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Wed August 7, 2013
3 Extradition Cases That Help Explain U.S.-Russia Relations
Originally published on Wed August 7, 2013 3:30 pm
Earlier today, diplomatic relations between the United States and Russia suffered a substantial blow, when President Obama pulled out a of planned bilateral meeting with Russian President Vladimir Putin in September.
As Mark reported, it is "the most dramatic effect so far on U.S.-Russian relations in the wake of Russia's decision to grant 'NSA leaker' Edward Snowden temporary asylum."
But, if you look at history, the U.S. and Russia have been here before. It goes back to 1893, when the U.S. Senate approved a controversial treaty in which both countries promised to turn over "persons guilty of attempts on the life of a ruler." That extradition treaty is now long forgotten and the U.S. and Russia have no formal agreement. When the U.S. issued an extradition request for Snowden, Russia made that clear and also complained that the U.S. hasn't been friendly when Moscow has made requests. It's complicated, and the U.S. processes hundreds — and in the early 2000s, thousands — of refugee applications from Russians a year. It grants some, rejects others.
We found three different high-profile cases in which Russia demanded an extradition that we think help explain the complexity of U.S.-Russia relations:
Ilyas Akhmadov, Chechen Rebel Leader:
In 2002, Akhmadov applied for asylum in the United States. As a 2005 Washington Post Magazine profile of him notes, the Chechen rebel leader had run out of places to hide, so he sought refuge in the U.S., where he had cultivated a network of allies, including high-ranking American officials.
The Russians deemed him a terrorist "charged with organizing terrorist training camps and leading 2,000 armed insurgents ... in the 1999 Dagestani incursion."
The Post continues:
"In response to Akhmadov's asylum application, Russia demanded his immediate extradition in 2003. Suddenly an immigration case that likely would have been resolved with one or two hearings in Boston was being kicked up to Washington, where it would languish for two years. Fortunately for Akhmadov, another benefactor, Max Kampelman, a former chief arms negotiator for Ronald Reagan and a counselor to the State Department, arranged for the white-shoe legal firm of Fried, Frank, Harris, Shriver and Jacobson to represent him free of charge. Douglas Baruch, a partner, landed the case. 'The evidence against [Akhmadov] was obviously fabricated, in a very slipshod and amateurish manner,' says Baruch. Leonard Shapiro, the immigration judge handling Akhmadov's hearing, apparently felt the same way, dismissing the charges for lack of evidence. (In an almost identical case in Britain, where Chechen envoy Akhmed Zakayev was accused by Russian authorities of 13 counts of murder and hostage-taking, a judge also dismissed the allegations. 'I am satisfied,' ruled British Judge Timothy Workman, 'that it is more likely than not that the motivation of the government of the Russian Federation was and is to exclude Mr. Zakayev from continuing to take part in the peace process and to discredit him as a moderate.') 'My concern,' Baruch recalls, 'was that the delay in the final decision was for political reasons, for the Bush administration not to offend the Russians.' "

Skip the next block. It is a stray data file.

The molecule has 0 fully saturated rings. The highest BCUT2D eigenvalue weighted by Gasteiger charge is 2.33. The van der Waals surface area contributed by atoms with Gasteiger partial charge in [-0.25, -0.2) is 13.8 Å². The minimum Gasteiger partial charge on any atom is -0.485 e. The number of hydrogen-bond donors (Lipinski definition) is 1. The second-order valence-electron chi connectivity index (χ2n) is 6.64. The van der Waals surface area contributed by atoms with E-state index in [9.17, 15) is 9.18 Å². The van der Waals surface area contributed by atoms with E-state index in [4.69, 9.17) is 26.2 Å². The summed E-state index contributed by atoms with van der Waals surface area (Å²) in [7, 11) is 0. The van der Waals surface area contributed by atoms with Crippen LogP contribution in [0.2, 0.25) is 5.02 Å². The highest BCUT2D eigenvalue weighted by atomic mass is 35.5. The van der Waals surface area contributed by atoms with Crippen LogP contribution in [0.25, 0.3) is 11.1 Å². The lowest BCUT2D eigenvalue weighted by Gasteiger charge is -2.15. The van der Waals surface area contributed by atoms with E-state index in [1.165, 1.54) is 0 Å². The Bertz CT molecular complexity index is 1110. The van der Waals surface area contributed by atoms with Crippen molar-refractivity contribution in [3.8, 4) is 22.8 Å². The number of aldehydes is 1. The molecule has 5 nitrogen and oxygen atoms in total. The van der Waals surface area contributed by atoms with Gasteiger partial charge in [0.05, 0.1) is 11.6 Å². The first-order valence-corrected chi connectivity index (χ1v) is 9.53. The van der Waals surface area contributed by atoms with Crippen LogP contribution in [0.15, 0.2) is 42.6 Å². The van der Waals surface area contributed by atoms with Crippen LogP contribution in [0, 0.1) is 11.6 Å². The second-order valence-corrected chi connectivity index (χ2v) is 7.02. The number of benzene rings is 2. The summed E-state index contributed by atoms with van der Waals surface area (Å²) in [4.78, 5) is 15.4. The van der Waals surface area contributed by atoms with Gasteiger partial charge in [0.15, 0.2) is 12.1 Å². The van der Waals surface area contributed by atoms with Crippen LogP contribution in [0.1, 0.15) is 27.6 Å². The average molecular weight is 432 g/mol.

The Russians brought up Akhmadov's case in July.
Karl Linnas, Alleged Nazi War Criminal:
According to the book Russia and America: From Rivalry to Reconciliation, the Soviet Union asked the United States three times to extradite Karl Linnas.
Linnas had been convicted in absentia of running a Nazi death camp. In 1982, the United States revoked his citizenship, claiming he had lied to enter the country. The issue with deporting him to Russia, however, was that some argued it would deny him of due process and open him up to "cruel and unusual" punishment.
The case went all the way to the Supreme Court, which rejected an appeal, siding with a lower court that found the evidence against him was "overwhelming and largely uncontroverted."
Russia and America explains Linnas was at the time only the second war criminal to be returned to Russia and the first to be sent back against his will. The extradition buoyed relations between the countries. The book quotes an account of the case by the official Russian news agency: "The decision of the U.S. authorities on the deportation of Karl Linnas demonstrates that they can be united in the just cause of bringing the war criminals to justice."
Kirill Alekseev, Russian Defector:
Back in 1947, Kirill Alekseev (as the media spelled Alexeyev's name back then) left his post as the Soviet trade representative in Mexico and fled to the United States.
According to an AP report from Jan. 5, 1974, Alekseev blasted Russia, saying it was a "hell of dictatorship." Russia issued an extradition request for Alekseev saying he was wanted for "embezzlement, treachery, treason, provocation, slander and failing to go home when he was supposed to."
In a New York Times report from Jan. 5, Alexeiev's (as the Times spells his name) lawyer denied the charges, saying they were "fantastic concoctions of the Soviet officials."
By Jan. 22, 1947, the United States came to a decision. According to a New York Times article from the time, the U.S. State Department rejected Russia's request.
"It is a well-established principle of international law that no right to extradition exists apart from treaty. No extradition treaty exists between the United States and the Soviet Union," the State Department said in a statement.